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Replicate estimates of the average
October, 2000, Vol. 123, No. 10
Anthony J. Barkume and Michael K. Lettau
Average hourly earnings data, produced each month as part of the Current Employment Statistics (CES) program, have become an integral part of U.S. economic intelligence.1 Besides their customary use in assessing the economic outlook, average hourly earnings data have been incorporated into a wide variety of analyses, such as simulations of the effects of policy changes (for example, the introduction of the North American Free Trade Agreement, NAFTA) on locality and industry earnings levels.
The CES program is based on employment, hours, and earnings data from a sample of nonfarm establishments, including government. However, the CES has always restricted the coverage of both earnings and jobs to those most likely to be reflected in employer’s current payroll records on a regular basis.2 Earnings coverage excludes "bonuses, commissions, and other lump-sum payments (unless earned and paid regularly each pay period or month)."3 Job coverage (for the reporting of earnings) is restricted to production workers in goods-producing industries and nonsupervisory workers in the service-producing industries.
In recent years, several analysts4 have noted that the trend rate of growth in the private industry aggregate of the average hourly earnings measure has been slower than that of other economy-wide average wage measures, such as those derived from unemployment insurance records or Current Population Survey data. The slower growth in the average hourly earnings relative to other aggregate earnings measures may simply reflect the restrictions on job coverage if the relative earnings of production and nonsupervisory workers have fallen relative to all workers over time. However, this divergence between the series may also reflect differences in how employers, who report payroll data in the CES define "production and nonsupervisory" employees from what data users assume is the case. For example, employers are instructed to include earnings and hours data for "working supervisors," defined as workers whose supervisory duties are incidental to their job. But some employers may not include hours and earnings of working supervisors in their payroll records because such employers might consider those employees as supervisors in the organization. If working supervisors generally received above-average earnings, then an employer’s omission of these earnings from their statistical reports would tend to reduce reported average hourly earnings.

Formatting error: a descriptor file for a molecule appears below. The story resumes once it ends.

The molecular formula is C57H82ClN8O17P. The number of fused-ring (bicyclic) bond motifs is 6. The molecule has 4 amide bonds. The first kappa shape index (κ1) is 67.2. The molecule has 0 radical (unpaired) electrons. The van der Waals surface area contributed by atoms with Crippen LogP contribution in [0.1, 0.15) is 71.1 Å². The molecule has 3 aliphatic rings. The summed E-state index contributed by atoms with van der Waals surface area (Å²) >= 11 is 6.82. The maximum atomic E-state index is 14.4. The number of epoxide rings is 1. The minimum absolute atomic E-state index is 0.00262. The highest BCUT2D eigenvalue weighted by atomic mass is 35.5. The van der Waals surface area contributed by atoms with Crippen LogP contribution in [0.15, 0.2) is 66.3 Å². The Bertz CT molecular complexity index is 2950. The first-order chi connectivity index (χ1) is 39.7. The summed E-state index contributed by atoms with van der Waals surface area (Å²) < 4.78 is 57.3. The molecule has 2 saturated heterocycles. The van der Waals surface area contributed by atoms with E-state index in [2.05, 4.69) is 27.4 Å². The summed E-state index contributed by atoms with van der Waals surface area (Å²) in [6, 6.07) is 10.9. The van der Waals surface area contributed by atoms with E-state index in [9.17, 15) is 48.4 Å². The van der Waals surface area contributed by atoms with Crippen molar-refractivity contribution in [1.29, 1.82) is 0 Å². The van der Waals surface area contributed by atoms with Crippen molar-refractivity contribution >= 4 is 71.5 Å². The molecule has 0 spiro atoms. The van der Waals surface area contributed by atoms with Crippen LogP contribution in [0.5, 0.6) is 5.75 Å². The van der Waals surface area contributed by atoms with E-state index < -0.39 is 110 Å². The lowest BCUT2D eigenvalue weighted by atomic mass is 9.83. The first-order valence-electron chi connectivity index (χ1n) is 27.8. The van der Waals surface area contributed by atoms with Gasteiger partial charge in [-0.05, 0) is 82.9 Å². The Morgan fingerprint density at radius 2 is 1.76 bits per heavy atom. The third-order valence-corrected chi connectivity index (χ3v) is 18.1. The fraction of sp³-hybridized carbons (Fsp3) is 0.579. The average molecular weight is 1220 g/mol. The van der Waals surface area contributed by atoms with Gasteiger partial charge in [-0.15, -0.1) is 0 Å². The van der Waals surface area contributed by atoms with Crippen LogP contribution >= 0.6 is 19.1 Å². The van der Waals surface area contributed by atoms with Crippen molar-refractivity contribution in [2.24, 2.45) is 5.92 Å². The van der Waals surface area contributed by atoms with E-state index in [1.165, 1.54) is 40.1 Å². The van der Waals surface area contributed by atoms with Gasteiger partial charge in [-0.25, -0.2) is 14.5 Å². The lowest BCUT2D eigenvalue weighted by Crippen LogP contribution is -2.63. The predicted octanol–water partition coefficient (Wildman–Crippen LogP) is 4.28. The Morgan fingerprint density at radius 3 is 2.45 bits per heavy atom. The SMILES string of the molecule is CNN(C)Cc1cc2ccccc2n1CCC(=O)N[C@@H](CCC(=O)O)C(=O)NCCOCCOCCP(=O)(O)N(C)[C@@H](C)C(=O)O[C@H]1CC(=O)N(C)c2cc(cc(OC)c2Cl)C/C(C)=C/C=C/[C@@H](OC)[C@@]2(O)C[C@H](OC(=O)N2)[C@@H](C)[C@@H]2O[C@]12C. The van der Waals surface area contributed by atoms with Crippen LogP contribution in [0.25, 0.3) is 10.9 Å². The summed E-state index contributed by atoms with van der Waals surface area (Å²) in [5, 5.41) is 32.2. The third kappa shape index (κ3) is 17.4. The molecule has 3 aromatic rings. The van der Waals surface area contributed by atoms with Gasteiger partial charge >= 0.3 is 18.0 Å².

This excerpt is from an article published in the October 2000 issue of the Monthly Labor Review. The full text of the article is available in Adobe Acrobat's Portable Document Format (PDF). See How to view a PDF file for more information.
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Acknowledgment: The authors appreciate the comments and suggestions they received on earlier drafts from Shail Butani, Patricia Getz, Jack Galvin, John Ruser, Al Schwenk, Jim Spletzer, Jay Stewart, and Sandra West.
1 For more information on the Current Employment Statistics program and the average hourly earnings series, see BLS Handbook of Methods, Bulletin 2490 (Bureau of Labor Statistics, 1997), pp. 15 and 17.
2 The Current Employment Statistics program is researching and tentatively planning for transition to all employee hours and earnings estimates. However, existing historical data cannot be revised to correspond with this potential new series.
3 See BLS Handbook of Methods, p. 17.
4 See American Statistical Association Panel for the Bureau of Labor Statistics Current Employment Statistics Survey, "A Research Agenda to Guide and Improve the Current Employment Statistics Survey," Mimeo (American Statistical Association, January 1994); and Barry Bosworth, and George Perry, "Productivity and Real Wages: Is There a Puzzle?" Brookings Papers on Economic Activity, 1994, no. 1, pp. 317–43.
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